(4) DPW did not store anyone's confiscated property; it was all thrown away;

(5) one person was watching a friend's property for them while they went to
an appointment -- the police and DPW came, took the property against the
protestations of those nearby (and against current laws governing property
confiscation), and placed it in a trash compactor -- included in the
property was clothing, toiletries, medication, and irreplaceable family
photographs -- the person whose property was taken was seen shaking in
despair and anxiety, and crying;

(6) two homeless men recently left their neatly-packed property (including
warm clothing, identification, and personal papers) on a rarely used
sidewalk while they obtained lunch -- they returned later to find their
property had been taken by a DPW  trash compactor truck (according to
witnesses) that had targeted their personal belongings for "clean-up,"
passing by a full public trash can which was overflowing, leaving trash in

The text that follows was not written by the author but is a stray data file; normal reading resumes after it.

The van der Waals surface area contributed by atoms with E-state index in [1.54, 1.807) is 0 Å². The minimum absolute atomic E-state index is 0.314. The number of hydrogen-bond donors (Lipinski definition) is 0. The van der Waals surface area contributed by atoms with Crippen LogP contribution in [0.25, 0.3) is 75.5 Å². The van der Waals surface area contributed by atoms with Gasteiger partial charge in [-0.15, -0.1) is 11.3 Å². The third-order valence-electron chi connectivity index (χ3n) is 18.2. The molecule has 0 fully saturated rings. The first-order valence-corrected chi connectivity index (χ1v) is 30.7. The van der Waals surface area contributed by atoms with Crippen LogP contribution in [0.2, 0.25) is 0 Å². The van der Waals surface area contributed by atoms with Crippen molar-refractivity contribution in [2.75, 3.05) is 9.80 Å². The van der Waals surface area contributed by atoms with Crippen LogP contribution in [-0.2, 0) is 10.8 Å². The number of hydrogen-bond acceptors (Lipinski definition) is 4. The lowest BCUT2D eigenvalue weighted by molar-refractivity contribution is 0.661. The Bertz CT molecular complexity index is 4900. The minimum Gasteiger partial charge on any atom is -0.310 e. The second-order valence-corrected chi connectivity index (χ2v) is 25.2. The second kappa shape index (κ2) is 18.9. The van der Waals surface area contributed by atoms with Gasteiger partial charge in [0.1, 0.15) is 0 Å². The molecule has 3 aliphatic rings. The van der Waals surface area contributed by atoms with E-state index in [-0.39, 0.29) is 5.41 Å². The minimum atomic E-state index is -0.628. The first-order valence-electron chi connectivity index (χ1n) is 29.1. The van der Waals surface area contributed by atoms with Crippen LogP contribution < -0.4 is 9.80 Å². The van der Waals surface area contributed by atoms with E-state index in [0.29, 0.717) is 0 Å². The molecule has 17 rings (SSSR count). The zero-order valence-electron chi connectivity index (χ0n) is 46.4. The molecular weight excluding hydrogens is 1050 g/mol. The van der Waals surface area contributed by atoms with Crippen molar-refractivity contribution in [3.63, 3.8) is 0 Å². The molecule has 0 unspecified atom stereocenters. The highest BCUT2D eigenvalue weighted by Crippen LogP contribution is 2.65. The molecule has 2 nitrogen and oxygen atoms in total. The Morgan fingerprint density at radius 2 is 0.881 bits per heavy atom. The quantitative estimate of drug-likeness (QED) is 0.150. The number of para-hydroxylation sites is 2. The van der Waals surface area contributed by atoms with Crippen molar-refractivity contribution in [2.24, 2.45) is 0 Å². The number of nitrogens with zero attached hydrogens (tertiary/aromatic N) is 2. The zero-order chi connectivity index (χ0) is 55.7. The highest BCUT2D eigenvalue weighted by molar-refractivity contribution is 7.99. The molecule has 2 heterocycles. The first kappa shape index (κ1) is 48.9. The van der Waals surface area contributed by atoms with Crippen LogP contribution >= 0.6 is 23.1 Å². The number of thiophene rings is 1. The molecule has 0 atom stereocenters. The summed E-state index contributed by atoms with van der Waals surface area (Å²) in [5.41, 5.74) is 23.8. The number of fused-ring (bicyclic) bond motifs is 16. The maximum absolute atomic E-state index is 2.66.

the street;

(7) homeless people who reside in the area regularly clean the sidewalks and
streets nearby -- one person we encountered was using a broom to sweep
around the sidewalk where he sleeps at night;

(8) homeless people who reside in the area do not stand for violence or
illegal acts against another -- in an effort to avoid confrontations with
police and housed residents of the area, some homeless people have formed a
loosely-knit "neighborhood watch" which attempts to prevent crime in the

(9) homeless people we spoke with wish to be treated as individuals -- they
agree that some people leave trash behind, but not all homeless people do --